Blood Test for Cancer – An elegant concept
There is an elegance in the concept of a single and simple blood test being able to detect early stage cancer before symptoms and thereby enabling effective preventive treatment. This concept remains a very active area of research. However, in order to be clinically useful any such test must have sufficient sensitivity and specificity.
The sensitivity refers to the ability of a test to correctly identify those with the disease (true positive rate), whereas specificity is the ability of the test to correctly identify those without the disease (true negative rate). A good screening test should have both high sensitivity (to avoid missing those with a cancer), but equally have high specificity (to minimise those who would be erroneously said to have cancer with the anxiety and subsequent unnecessary investigations or even treatment that would induce).
For cancer detection there are 2 types of blood tests which can be potentially used – tumour markers and circulating tumour DNA
Tumour markers have traditionally been proteins or other substances that are made by both normal and cancer cells but at higher amounts by cancer cells. These can be found in the blood, urine, stool, tumours, or other tissues or bodily fluids of some patients with cancer. Increasingly, however, genomic markers such as tumour gene mutations, patterns of tumour gene expression, and nongenetic changes in tumour DNA, are being used as tumour markers.
Tumour markers may be used for the following purposes:
- Screening for asymptomatic cancers although the necessary level of specificity and sensitivity has so far only been reached by a few tumour markers e.g prostate specific antigen (PSA). Even then, the UK NHS does not advocate the use of these for screening the general population.
- Monitoring of cancer survivors after treatment, and in the detection of recurrent disease.
- Diagnosis of specific tumour types, particularly in certain brain tumours and other instances where obtaining tissue biopsy is not feasible.
- Confirmation of diagnosis to verify the characteristics such as size and aggressiveness of a tumour and thereby to help in the evaluation of a suitable treatment schedule.
- Staging: some tumour markers are included in the staging procedures for some tumour localizations.
- Prognosis to plan the treatment when used pre-treatment and to help the patient to plan his future when used after the operation of cure.
- To verify the effect of treatment and to change the treatment if ineffective.
- As companion diagnostic to verify if the treatment is suited for the type or subtype of tumour particularly in personalized medicine.
Examples of commonly used tumour markers include:
Circulating tumour DNA
Circulating tumour DNA (ctDNA) is found in the bloodstream and was first described in 1948. It refers to DNA that comes from cancerous cells and tumours. Most DNA is inside a cell’s nucleus. As a tumour grows, cells die and are replaced by new ones. The dead cells get broken down and their contents, including DNA, are released into the bloodstream. ctDNA are small pieces of DNA, usually comprising fewer than 200 building blocks (nucleotides) in length.
Over the last decade or so, there have been phenomenal technological advancements that have enabled scientists to detect and sequence ctDNA in the blood. As such, there is considerable excitement in the potential utility of ctDNA in cancer detection and treatment. The quantity of ctDNA varies among individuals and depends on the type of cancer, its location, and especially its stage.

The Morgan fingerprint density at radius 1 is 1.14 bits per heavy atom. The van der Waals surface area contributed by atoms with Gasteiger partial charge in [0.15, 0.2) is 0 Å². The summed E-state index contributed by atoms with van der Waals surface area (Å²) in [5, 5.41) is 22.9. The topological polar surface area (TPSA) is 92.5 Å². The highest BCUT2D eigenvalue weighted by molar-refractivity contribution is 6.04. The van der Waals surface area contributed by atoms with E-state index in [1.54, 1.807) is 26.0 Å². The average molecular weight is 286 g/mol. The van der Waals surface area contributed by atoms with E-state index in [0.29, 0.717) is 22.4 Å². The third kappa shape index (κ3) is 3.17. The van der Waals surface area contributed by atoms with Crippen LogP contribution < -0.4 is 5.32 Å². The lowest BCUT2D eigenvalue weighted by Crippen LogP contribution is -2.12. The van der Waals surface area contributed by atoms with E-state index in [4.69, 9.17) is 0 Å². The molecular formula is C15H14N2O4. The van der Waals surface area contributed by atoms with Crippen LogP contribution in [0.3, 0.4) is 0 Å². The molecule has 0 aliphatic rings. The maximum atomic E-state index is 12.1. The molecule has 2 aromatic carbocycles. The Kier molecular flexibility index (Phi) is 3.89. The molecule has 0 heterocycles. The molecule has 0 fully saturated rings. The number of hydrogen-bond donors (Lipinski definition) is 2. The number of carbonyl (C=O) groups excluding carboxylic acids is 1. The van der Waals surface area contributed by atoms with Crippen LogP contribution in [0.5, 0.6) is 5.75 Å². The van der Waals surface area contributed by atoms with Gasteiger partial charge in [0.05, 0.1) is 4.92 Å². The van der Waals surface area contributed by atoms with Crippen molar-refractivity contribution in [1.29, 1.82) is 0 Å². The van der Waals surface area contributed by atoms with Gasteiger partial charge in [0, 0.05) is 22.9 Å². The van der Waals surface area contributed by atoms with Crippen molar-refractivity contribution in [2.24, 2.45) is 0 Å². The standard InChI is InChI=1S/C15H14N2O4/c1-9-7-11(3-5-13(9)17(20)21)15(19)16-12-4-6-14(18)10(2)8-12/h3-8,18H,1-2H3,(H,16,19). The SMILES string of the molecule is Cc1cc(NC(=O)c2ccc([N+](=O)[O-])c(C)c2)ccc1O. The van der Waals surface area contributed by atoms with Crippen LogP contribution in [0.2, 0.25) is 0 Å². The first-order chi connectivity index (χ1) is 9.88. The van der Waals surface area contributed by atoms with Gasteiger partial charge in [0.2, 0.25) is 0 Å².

Detection of ctDNA can be potentially helpful in the following applications:
- Prognosis determination – absence of ctDNA after surgery is associated with a much better prognosis and smaller chances of relapse. Prognosis determination aids in selecting the aggressiveness of treatment as well as determining the necessity for adjuvant therapy; patients at high risk of relapse could receive targeted treatment, while low risk patients would be spared unnecessary chemotherapy.
- Monitoring for treatment efficacy/relapse – Raised ctDNA concentrations or increased number of mutations indicate treatment failure/relapse earlier than clinical relapse. Conversely, a lack of ctDNA in the bloodstream indicates that the cancer has not returned.
- Selection of treatment – analyzing the genome of tumour cells using ctDNA can help doctors determine which specific treatment will be most effective.
- Tumour size/disease burden – larger amount of ctDNA in blood correlates with advanced tumour stage/greater metastatic burden. Its measurement could avoids the risk of ionising radiation from sequential CT scanning.
- Detection in asymptomatic individuals – this is the ‘holy grail’ of ctDNA and enormous sums of money are being ploughed into this area with attractive claims being made for its efficacy in detecting cancer.
Summary – will there be a universal blood test for cancer?
While recent studies demonstrate reasonable sensitivity and specificity for larger cancers, which are at a more advanced stage and secreting significant amounts of ctDNA, they are poor in detecting early stage tumours which are those one most wants to detect as this is when curative treatment would be most effective. For small cancers, there is generally just not enough ctDNA present to allow for an accurate test result. Further improvements in technology may allow for detection of even smaller amounts of DNA and if validated, would allow for early screening. However, at present, the reality does not match up to the hype and ctDNA is significantly inferior to imaging based means of cancer detection.